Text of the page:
Boruca

Introduction

fiesta de los diablitosThe Boruca (also known as the Brunca or the Brunka) are an indigenous people living in Costa Rica. The tribe has about 2,660 members, most of whom live on a reservation in the Puntarenas Province in southwestern Costa Rica. The ancestors of the modern Boruca made up a group of chiefdoms that ruled most of Costa Rica’s Pacific coast, from Quepos to what is now the Panamanian border, including the Osa Peninsula. Boruca traditionally spoke the Boruca language, which is now nearly extinct.

Like their ancestors the Boruca are known for their art and craftwork, especially weaving and their distinctive painted balsa wood masks, which have become popular decorative items among Costa Ricans and tourists. These masks are important elements in the Borucas’ annual Danza de los Diablitos ceremony, celebrated every winter since at least early colonial times. The Danza depicts the resistance of the “Diablito”, representing the Boruca people, against the Spanish conquistadors.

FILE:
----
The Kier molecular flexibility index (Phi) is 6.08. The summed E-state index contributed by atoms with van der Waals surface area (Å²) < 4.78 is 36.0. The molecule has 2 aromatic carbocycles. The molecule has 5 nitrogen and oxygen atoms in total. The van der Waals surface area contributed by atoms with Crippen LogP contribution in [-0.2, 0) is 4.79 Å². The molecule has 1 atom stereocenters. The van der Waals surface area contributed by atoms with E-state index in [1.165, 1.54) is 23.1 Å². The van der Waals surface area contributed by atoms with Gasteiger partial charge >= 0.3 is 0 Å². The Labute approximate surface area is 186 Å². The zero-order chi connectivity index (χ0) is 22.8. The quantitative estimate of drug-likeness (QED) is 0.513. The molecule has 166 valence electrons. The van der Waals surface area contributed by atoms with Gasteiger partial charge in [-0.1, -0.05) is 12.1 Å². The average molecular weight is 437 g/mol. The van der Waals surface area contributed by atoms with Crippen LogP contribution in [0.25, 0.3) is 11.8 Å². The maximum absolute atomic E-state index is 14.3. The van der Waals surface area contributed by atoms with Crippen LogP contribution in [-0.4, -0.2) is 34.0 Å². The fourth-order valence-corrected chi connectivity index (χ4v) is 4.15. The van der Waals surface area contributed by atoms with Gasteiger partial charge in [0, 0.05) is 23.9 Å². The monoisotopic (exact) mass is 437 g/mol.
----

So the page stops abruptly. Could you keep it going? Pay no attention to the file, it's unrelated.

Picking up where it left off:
The majority of the indigenous population throughout Costa Rica makes their living from agriculture, and for this reason the reduction of indigenous lands and its occupation by non-indigenous people has a serious effect on the livelihood of those who live on the reservas.

Article Three of the Indigenous Law of Costa Rica specifically states, “Non-indigenous [people] may not rent or buy … lands or farms included within these reserves.” According to Article 5, the ITCO (the Institute of Lands and Colonization) must relocate the non-indigenous land owners of good faith in the Reserves, or expropriate and indemnify them.

Despite this, large portions of the population on the reserves are non-indigenous, and large portions of the land are not owned by indigenous people. Specifically, only 43.9% of the land in Boruca was in indigenous hands in 1994, while indigenous individuals made up only 46.9% of the population. The situation was worse yet in the neighboring reserve of Rey Curré, where only 23.3% of the land was owned by indigenous people, while a full 58.9% of the population was indigenous. The Indigenous Law defines indigenous people as those who “constitute ethnic groups descendant directly from pre-Columbian civilizations that conserve their own identity”.

 
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